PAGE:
Fine motor skills are needed for both writing and keying. Activities during story time help develop these skills. Children ages 1 to 5 and their caregivers are invited to join Ms. Kathy at 10:30 a.m., on Tuesdays for stories, activities, and a craft. Snow people will be the focus of the program on Jan. 26 at the Berne Public Library.
Grasping a writing instrument and letting your thoughts flow through your fingers is poetic. Putting those thoughts on a handmade card is magical. The Paper Crafting Club meets on Thursday, Jan. 28, at 7 p.m., to make greeting cards. Learn some amazing techniques from experienced crafters. There is a small fee for supplies.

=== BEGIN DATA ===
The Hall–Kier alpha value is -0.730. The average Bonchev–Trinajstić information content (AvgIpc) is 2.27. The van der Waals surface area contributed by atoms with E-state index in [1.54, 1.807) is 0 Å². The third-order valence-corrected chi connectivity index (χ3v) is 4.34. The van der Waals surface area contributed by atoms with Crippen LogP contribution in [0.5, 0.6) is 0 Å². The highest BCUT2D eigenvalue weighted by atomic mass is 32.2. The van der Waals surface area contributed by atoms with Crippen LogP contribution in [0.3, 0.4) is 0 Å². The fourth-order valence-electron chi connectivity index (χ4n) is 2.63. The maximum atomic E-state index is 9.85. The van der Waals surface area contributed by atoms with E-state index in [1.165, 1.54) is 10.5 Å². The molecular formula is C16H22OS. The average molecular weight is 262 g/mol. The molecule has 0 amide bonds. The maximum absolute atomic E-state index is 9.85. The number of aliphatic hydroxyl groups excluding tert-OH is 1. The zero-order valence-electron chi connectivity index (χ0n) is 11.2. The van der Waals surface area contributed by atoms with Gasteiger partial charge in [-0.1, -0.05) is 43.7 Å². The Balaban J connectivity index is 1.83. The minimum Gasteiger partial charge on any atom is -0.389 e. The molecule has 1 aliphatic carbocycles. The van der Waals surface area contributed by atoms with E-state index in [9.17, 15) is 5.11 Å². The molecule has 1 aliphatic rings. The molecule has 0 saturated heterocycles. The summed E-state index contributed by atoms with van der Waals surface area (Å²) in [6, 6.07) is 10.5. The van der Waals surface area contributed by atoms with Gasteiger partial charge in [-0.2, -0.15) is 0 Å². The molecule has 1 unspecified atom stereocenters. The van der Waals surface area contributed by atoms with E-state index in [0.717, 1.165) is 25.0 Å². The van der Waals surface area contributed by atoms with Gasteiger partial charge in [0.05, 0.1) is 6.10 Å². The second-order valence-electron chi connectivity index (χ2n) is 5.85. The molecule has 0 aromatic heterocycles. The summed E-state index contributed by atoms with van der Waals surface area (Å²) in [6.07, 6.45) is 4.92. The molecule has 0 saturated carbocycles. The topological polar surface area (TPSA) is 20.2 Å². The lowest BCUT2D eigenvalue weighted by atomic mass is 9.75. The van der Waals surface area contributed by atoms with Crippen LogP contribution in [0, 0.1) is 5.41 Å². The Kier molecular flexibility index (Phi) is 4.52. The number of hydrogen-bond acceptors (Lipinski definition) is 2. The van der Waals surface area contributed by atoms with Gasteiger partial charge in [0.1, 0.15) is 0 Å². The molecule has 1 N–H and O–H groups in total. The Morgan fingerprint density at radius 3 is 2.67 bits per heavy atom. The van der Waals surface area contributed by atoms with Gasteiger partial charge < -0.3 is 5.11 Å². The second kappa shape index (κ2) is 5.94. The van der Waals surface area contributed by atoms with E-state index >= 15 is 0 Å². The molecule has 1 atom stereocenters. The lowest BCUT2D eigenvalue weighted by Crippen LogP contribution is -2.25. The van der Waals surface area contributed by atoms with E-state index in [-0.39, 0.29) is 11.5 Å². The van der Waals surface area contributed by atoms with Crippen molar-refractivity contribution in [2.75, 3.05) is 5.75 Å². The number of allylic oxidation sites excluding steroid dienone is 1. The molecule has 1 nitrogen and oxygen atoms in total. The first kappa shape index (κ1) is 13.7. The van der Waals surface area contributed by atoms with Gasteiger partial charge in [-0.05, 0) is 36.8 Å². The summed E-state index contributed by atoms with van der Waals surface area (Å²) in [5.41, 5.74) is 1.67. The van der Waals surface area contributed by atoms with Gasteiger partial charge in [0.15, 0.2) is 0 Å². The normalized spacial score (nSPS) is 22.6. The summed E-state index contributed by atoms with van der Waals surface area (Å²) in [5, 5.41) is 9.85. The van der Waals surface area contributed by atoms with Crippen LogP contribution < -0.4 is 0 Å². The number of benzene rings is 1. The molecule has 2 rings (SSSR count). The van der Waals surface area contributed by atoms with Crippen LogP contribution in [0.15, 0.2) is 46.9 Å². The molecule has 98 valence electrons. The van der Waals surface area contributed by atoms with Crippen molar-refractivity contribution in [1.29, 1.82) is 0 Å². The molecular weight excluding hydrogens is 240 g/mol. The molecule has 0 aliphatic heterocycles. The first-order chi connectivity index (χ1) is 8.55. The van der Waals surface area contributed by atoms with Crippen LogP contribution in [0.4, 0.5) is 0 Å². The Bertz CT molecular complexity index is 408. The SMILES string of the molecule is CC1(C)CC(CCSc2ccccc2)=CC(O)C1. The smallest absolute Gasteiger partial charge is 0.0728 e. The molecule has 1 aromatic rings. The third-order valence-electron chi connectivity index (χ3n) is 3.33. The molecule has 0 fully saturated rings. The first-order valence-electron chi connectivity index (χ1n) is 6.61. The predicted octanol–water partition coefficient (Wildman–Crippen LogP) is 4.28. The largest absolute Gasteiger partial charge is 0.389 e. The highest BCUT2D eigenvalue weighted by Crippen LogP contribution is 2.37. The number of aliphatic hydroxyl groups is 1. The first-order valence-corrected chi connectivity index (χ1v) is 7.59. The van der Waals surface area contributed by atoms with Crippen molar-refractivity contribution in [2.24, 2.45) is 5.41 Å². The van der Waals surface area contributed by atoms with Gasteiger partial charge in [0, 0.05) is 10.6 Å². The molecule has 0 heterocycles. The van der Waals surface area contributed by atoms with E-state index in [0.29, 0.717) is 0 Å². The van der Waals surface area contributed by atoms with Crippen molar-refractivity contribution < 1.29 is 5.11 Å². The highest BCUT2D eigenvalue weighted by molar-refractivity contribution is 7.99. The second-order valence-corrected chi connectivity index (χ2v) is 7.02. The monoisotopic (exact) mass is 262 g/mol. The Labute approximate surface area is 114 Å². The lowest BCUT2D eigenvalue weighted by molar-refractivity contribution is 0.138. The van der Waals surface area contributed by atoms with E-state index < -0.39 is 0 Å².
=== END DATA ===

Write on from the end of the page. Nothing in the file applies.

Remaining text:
If your talent is photography instead of writing, the Friends of the Berne Library have a contest for you. Photographs must be submitted to the library before 2 p.m., on Saturday, Jan. 30. Details and entry forms are available at the library or online at www.bernepubliclibrary.org.
Jan. 23 was chosen for National Handwriting Day because it coincides with John Hancock's birthday. As President of the Continental Congress, Hancock was the first to sign the Declaration of Independence. Without knowing cursive, future generations will be unable to read our valued historical documents in their original form.
The word corn was used in the past to signify the most-used grain of a specific place. Wheat, barley, or oats were called corn in other countries. Since maize was the common American corn, it took that name and keeps it today. Jan. 19 is National Popcorn Day.